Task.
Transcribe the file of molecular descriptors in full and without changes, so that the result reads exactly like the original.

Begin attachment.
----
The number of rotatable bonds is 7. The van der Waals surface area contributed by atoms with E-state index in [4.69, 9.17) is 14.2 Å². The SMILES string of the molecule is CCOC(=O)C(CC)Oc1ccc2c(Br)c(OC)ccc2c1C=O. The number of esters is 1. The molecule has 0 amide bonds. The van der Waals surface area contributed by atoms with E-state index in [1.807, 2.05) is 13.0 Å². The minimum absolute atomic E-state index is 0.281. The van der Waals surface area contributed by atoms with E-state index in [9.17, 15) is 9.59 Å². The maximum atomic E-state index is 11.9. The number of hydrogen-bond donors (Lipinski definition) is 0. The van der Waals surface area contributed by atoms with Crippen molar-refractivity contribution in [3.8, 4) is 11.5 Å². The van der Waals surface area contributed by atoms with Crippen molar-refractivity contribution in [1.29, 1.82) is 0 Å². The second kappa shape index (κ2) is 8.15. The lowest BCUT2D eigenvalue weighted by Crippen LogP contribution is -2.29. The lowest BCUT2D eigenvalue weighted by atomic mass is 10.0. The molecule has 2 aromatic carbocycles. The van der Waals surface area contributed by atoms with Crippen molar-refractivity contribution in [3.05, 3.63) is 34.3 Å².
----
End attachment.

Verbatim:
The number of rotatable bonds is 7. The van der Waals surface area contributed by atoms with E-state index in [4.69, 9.17) is 14.2 Å². The SMILES string of the molecule is CCOC(=O)C(CC)Oc1ccc2c(Br)c(OC)ccc2c1C=O. The number of esters is 1. The molecule has 0 amide bonds. The van der Waals surface area contributed by atoms with E-state index in [1.807, 2.05) is 13.0 Å². The minimum absolute atomic E-state index is 0.281. The van der Waals surface area contributed by atoms with E-state index in [9.17, 15) is 9.59 Å². The maximum atomic E-state index is 11.9. The number of hydrogen-bond donors (Lipinski definition) is 0. The van der Waals surface area contributed by atoms with Crippen molar-refractivity contribution in [3.8, 4) is 11.5 Å². The van der Waals surface area contributed by atoms with Crippen molar-refractivity contribution in [1.29, 1.82) is 0 Å². The second kappa shape index (κ2) is 8.15. The lowest BCUT2D eigenvalue weighted by Crippen LogP contribution is -2.29. The lowest BCUT2D eigenvalue weighted by atomic mass is 10.0. The molecule has 2 aromatic carbocycles. The van der Waals surface area contributed by atoms with Crippen molar-refractivity contribution in [3.05, 3.63) is 34.3 Å².